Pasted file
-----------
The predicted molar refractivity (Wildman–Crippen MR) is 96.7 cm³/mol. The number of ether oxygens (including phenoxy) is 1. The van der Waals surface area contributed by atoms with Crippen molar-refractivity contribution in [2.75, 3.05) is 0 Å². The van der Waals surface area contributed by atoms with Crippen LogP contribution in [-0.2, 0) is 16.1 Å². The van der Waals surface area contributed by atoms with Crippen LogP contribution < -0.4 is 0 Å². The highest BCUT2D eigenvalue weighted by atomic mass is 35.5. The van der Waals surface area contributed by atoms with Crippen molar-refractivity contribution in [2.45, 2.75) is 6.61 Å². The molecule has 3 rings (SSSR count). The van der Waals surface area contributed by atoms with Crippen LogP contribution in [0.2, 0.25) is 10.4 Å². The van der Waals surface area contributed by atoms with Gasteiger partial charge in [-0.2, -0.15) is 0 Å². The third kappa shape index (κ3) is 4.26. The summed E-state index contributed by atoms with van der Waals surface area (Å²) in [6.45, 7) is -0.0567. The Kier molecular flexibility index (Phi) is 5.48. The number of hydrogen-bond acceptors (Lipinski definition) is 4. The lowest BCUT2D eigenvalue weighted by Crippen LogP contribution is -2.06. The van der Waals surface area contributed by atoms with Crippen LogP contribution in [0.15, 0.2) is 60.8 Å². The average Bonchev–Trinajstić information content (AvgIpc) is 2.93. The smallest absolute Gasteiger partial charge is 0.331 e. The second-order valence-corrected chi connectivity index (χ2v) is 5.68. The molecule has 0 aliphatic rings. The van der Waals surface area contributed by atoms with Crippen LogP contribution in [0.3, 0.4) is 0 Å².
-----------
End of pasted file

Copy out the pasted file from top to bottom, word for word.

The predicted molar refractivity (Wildman–Crippen MR) is 96.7 cm³/mol. The number of ether oxygens (including phenoxy) is 1. The van der Waals surface area contributed by atoms with Crippen molar-refractivity contribution in [2.75, 3.05) is 0 Å². The van der Waals surface area contributed by atoms with Crippen LogP contribution in [-0.2, 0) is 16.1 Å². The van der Waals surface area contributed by atoms with Crippen LogP contribution < -0.4 is 0 Å². The highest BCUT2D eigenvalue weighted by atomic mass is 35.5. The van der Waals surface area contributed by atoms with Crippen molar-refractivity contribution in [2.45, 2.75) is 6.61 Å². The molecule has 3 rings (SSSR count). The van der Waals surface area contributed by atoms with Crippen LogP contribution in [0.2, 0.25) is 10.4 Å². The van der Waals surface area contributed by atoms with Gasteiger partial charge in [-0.2, -0.15) is 0 Å². The third kappa shape index (κ3) is 4.26. The summed E-state index contributed by atoms with van der Waals surface area (Å²) in [6.45, 7) is -0.0567. The Kier molecular flexibility index (Phi) is 5.48. The number of hydrogen-bond acceptors (Lipinski definition) is 4. The lowest BCUT2D eigenvalue weighted by Crippen LogP contribution is -2.06. The van der Waals surface area contributed by atoms with Crippen LogP contribution in [0.15, 0.2) is 60.8 Å². The average Bonchev–Trinajstić information content (AvgIpc) is 2.93. The smallest absolute Gasteiger partial charge is 0.331 e. The second-order valence-corrected chi connectivity index (χ2v) is 5.68. The molecule has 0 aliphatic rings. The van der Waals surface area contributed by atoms with Crippen LogP contribution in [0.3, 0.4) is 0 Å².